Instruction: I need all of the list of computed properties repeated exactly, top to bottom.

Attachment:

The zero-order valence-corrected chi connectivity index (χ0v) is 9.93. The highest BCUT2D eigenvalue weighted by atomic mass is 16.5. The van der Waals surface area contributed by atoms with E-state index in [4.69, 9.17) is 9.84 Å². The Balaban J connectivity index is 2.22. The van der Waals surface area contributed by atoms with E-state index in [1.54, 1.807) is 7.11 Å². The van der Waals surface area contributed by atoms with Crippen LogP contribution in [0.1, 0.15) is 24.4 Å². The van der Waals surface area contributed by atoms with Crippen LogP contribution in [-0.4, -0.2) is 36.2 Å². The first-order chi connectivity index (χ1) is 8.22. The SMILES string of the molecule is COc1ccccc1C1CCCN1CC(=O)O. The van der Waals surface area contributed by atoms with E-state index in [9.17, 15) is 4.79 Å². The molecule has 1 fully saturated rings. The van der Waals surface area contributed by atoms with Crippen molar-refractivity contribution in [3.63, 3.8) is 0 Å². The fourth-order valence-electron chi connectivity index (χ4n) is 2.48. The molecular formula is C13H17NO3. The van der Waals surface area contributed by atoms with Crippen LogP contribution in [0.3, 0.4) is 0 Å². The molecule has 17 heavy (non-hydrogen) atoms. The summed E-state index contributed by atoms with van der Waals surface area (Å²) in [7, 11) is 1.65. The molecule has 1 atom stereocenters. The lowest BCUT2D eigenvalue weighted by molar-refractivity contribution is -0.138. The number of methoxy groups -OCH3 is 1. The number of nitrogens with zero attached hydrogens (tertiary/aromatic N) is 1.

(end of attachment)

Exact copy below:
The zero-order valence-corrected chi connectivity index (χ0v) is 9.93. The highest BCUT2D eigenvalue weighted by atomic mass is 16.5. The van der Waals surface area contributed by atoms with E-state index in [4.69, 9.17) is 9.84 Å². The Balaban J connectivity index is 2.22. The van der Waals surface area contributed by atoms with E-state index in [1.54, 1.807) is 7.11 Å². The van der Waals surface area contributed by atoms with Crippen LogP contribution in [0.1, 0.15) is 24.4 Å². The van der Waals surface area contributed by atoms with Crippen LogP contribution in [-0.4, -0.2) is 36.2 Å². The first-order chi connectivity index (χ1) is 8.22. The SMILES string of the molecule is COc1ccccc1C1CCCN1CC(=O)O. The van der Waals surface area contributed by atoms with E-state index in [9.17, 15) is 4.79 Å². The molecule has 1 fully saturated rings. The van der Waals surface area contributed by atoms with Crippen molar-refractivity contribution in [3.63, 3.8) is 0 Å². The fourth-order valence-electron chi connectivity index (χ4n) is 2.48. The molecular formula is C13H17NO3. The van der Waals surface area contributed by atoms with Crippen LogP contribution in [0.3, 0.4) is 0 Å². The molecule has 17 heavy (non-hydrogen) atoms. The summed E-state index contributed by atoms with van der Waals surface area (Å²) in [7, 11) is 1.65. The molecule has 1 atom stereocenters. The lowest BCUT2D eigenvalue weighted by molar-refractivity contribution is -0.138. The number of methoxy groups -OCH3 is 1. The number of nitrogens with zero attached hydrogens (tertiary/aromatic N) is 1.